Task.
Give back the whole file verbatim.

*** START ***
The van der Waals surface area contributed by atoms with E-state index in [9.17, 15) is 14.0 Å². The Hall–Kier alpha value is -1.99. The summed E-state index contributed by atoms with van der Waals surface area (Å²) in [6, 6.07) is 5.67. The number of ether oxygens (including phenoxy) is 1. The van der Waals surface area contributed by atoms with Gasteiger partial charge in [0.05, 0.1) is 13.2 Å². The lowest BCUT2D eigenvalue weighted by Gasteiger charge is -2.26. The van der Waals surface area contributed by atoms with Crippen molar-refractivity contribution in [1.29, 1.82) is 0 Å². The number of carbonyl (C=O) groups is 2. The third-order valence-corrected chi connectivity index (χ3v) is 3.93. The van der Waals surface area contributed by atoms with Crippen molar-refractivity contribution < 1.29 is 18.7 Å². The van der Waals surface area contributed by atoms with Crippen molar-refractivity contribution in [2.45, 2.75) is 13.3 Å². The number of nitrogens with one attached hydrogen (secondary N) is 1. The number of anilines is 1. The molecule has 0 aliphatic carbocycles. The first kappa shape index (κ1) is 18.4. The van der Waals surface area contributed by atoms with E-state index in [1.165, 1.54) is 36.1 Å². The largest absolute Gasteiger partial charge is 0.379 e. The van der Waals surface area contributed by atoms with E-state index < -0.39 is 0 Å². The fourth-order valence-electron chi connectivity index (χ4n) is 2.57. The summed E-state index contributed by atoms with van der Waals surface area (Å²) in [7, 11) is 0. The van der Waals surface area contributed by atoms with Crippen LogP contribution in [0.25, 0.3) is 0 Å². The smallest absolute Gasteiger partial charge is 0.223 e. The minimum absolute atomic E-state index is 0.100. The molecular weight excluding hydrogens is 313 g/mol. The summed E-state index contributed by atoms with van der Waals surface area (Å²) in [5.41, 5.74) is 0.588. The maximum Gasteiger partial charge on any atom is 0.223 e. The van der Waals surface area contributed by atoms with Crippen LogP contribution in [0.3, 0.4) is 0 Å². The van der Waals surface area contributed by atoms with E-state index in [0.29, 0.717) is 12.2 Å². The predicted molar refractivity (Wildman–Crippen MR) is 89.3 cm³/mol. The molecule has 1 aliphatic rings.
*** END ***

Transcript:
The van der Waals surface area contributed by atoms with E-state index in [9.17, 15) is 14.0 Å². The Hall–Kier alpha value is -1.99. The summed E-state index contributed by atoms with van der Waals surface area (Å²) in [6, 6.07) is 5.67. The number of ether oxygens (including phenoxy) is 1. The van der Waals surface area contributed by atoms with Gasteiger partial charge in [0.05, 0.1) is 13.2 Å². The lowest BCUT2D eigenvalue weighted by Gasteiger charge is -2.26. The van der Waals surface area contributed by atoms with Crippen molar-refractivity contribution in [1.29, 1.82) is 0 Å². The number of carbonyl (C=O) groups is 2. The third-order valence-corrected chi connectivity index (χ3v) is 3.93. The van der Waals surface area contributed by atoms with Crippen molar-refractivity contribution < 1.29 is 18.7 Å². The van der Waals surface area contributed by atoms with Crippen molar-refractivity contribution in [2.45, 2.75) is 13.3 Å². The number of nitrogens with one attached hydrogen (secondary N) is 1. The number of anilines is 1. The molecule has 0 aliphatic carbocycles. The first kappa shape index (κ1) is 18.4. The van der Waals surface area contributed by atoms with E-state index in [1.165, 1.54) is 36.1 Å². The largest absolute Gasteiger partial charge is 0.379 e. The van der Waals surface area contributed by atoms with E-state index < -0.39 is 0 Å². The fourth-order valence-electron chi connectivity index (χ4n) is 2.57. The summed E-state index contributed by atoms with van der Waals surface area (Å²) in [7, 11) is 0. The van der Waals surface area contributed by atoms with Crippen LogP contribution in [0.25, 0.3) is 0 Å². The smallest absolute Gasteiger partial charge is 0.223 e. The minimum absolute atomic E-state index is 0.100. The molecular weight excluding hydrogens is 313 g/mol. The summed E-state index contributed by atoms with van der Waals surface area (Å²) in [5.41, 5.74) is 0.588. The maximum Gasteiger partial charge on any atom is 0.223 e. The van der Waals surface area contributed by atoms with Crippen LogP contribution in [0.3, 0.4) is 0 Å². The van der Waals surface area contributed by atoms with E-state index in [0.29, 0.717) is 12.2 Å². The predicted molar refractivity (Wildman–Crippen MR) is 89.3 cm³/mol. The molecule has 1 aliphatic rings.